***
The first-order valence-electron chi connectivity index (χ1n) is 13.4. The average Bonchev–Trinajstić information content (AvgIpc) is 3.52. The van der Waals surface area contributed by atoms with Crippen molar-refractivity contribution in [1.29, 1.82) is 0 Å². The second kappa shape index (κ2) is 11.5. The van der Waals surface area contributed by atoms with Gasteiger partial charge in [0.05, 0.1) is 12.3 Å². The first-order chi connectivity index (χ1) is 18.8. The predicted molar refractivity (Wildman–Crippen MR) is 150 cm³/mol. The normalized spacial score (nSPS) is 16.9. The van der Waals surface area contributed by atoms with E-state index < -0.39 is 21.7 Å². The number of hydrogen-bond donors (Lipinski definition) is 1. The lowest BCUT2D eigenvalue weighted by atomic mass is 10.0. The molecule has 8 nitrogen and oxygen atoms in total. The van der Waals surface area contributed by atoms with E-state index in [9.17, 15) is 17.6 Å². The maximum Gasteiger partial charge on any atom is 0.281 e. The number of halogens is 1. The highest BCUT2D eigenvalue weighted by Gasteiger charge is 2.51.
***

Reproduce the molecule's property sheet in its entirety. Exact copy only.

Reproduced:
The first-order valence-electron chi connectivity index (χ1n) is 13.4. The average Bonchev–Trinajstić information content (AvgIpc) is 3.52. The van der Waals surface area contributed by atoms with Crippen molar-refractivity contribution in [1.29, 1.82) is 0 Å². The second kappa shape index (κ2) is 11.5. The van der Waals surface area contributed by atoms with Gasteiger partial charge in [0.05, 0.1) is 12.3 Å². The first-order chi connectivity index (χ1) is 18.8. The predicted molar refractivity (Wildman–Crippen MR) is 150 cm³/mol. The normalized spacial score (nSPS) is 16.9. The van der Waals surface area contributed by atoms with E-state index < -0.39 is 21.7 Å². The number of hydrogen-bond donors (Lipinski definition) is 1. The lowest BCUT2D eigenvalue weighted by atomic mass is 10.0. The molecule has 8 nitrogen and oxygen atoms in total. The van der Waals surface area contributed by atoms with E-state index in [9.17, 15) is 17.6 Å². The maximum Gasteiger partial charge on any atom is 0.281 e. The number of halogens is 1. The highest BCUT2D eigenvalue weighted by Gasteiger charge is 2.51.